Hamara Beej

Tuesday, November 3, 2009

Zero tolerance for GM foods in Europe

Mohan Murti

Food is to European culture what free speech is to American culture. There may not always be a good scientific reason for concern, but to consider eating something that has resulted from some laboratory manoeuvring is felt by many Europeans as a kind of refutation of the true self.
Whether judiciously or not, most Europeans are frightened to death of genetically modified food. And, this is not entirely a matter of Europeans’ falling victim to protectionist propaganda or frenzy. Trying to force genetically modified food down European throats is the surest way to guarantee that they swallow neither the potatoes nor a lot of the tactics to dump GM foods.
More than ever today, Europeans are talking about where their food comes from. Food scares push people towards farmers’ markets and more home-cooked fare made with fresh ingredients.
The Atharva Veda 12:1:62, says
O Mother Earth,
Let thy bosom be free
From sickness and decay
May we through long life
Be active and vigilant
And serve thee with devotion
In most of Europe, this Atharva Veda concept of manipulation-free, local-food movement has been gaining momentum in recent years.
Right Decision
Europeans applaud the recent Indian Government’s pronouncement to postpone its decision on the approval of genetically modified Bt aubergines. There are compelling reasons, Europeans feel, why India cannot afford to ignore the environmental and health risks of genetically modified organisms (GMOs).
In Europe, regulations are being imposed in the Parliament, individual European nations, and some stores themselves have all imposed restrictions on GM foods.
There is virtually no market for GM foods in Europe as consumers and farmers have overwhelmingly rejected them. EU labelling and traceability regulations also give consumers better information to decide.
Several European retailers have a policy of not selling, under their own brand name, any product requiring a GM label in their markets. Most have put this policy in place years ago, and all have quality-control tests and audit systems to exclude GM ingredients. Countries that have planted GM crops on a large scale have seen their exports to Europe crash.
European Scenario
European farmers are rejecting GM crops and turning to ecological farming. They do not want to be at the mercy of bullying multinationals which are threatening to take control of food.
Most of the 27 EU nations are opposed to GMOs because of risks to the environment and the kind of cross-pollination, of which the Spanish farmers and others have complained. They have been calling for the EU’s agreement on authorising such crops, and the evaluation methods used by the European Food Safety Authority (EFSA) to be beefed up, notably to put more emphasis on the risks of cross-pollination.
Only a handful of GMOs have been approved for cultivation in the EU; of them, only Monsanto’s MON810 maize, approved in 1998, is so far being grown.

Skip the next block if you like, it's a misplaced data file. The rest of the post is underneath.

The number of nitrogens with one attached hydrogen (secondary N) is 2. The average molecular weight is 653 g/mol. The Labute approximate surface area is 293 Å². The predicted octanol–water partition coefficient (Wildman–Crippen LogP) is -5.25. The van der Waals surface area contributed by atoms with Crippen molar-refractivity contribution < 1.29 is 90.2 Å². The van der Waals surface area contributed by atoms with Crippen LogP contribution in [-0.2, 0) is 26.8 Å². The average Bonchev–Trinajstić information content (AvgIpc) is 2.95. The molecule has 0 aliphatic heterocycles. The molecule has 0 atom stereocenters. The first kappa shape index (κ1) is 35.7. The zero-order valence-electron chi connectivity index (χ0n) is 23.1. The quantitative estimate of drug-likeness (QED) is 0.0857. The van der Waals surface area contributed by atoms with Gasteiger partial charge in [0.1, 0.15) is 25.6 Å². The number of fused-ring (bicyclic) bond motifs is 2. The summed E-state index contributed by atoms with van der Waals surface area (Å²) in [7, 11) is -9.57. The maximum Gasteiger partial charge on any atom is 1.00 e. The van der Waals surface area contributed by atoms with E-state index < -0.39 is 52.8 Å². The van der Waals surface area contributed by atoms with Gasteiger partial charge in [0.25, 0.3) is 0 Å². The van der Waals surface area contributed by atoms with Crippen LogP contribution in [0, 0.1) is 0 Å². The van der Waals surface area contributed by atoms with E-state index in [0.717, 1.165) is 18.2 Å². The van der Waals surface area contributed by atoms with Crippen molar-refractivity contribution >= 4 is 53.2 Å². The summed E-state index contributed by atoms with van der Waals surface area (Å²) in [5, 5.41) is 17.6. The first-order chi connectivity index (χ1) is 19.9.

The MON810 case has become a source of transatlantic friction. The US has warned Europe against using environmental issues as an excuse for protectionism.
In Germany, the federal states are responsible for official food surveillance. Each of the 16 states has established at least one laboratory for analysing foods for their content of GMOs and, thereby, for their compliance with labelling regulations. Each year, thousands of foods are tested.
The individual results vary from state to state and year to year, but there is a clear trend.
Foods derived from unauthorised GM crops are usually picked up by the European Rapid Alert System for Food and Feed (RASFF) and turned back at the borders. This system prevents unauthorised products from reaching the European market.
GMO-free label
Since May 2008, it has been possible in Germany to apply the label “without gene technology” to food products. Its primary application is in the identification of foods such as milk or meat, derived from animals for which no genetically modified plants such as maize or soy were used in feed.
The criteria are stricter for other foodstuffs: Neither the application of additives obtained through genetic modification nor the accidental admixture of genetically modified plants is allowed.
The standardised logo is making it easier for consumers to choose food products without gene technology in an informed manner.
No more soy shipments are reaching European shores from the US. After several ships were turned away due to traces of Bt maize MON88017 and MIR604 being found in the cargo, all importers are shying away from the risk of such imports.
Europeans are convinced that contamination of the food-chain with GM ingredients and GMOs would create serious and possibly irreversible economic impacts on farmers.
The resulting economic losses — together with patent infringement lawsuits by the biotechnology companies — are likely to lead to a veritable Pandora’s box of legal actions.
Genie in the Bottle
For Europeans, genetic engineering of plant life is ‘sinful’
Europeans believe that the science of genetic engineering is unpredictable and that this ‘Golden Goose’ of industry is laying some stale, mouldy, rotten eggs.
(The author is former Europe Director, CII, and lives in Cologne, Germany.blfeedback@thehindu.co.in)

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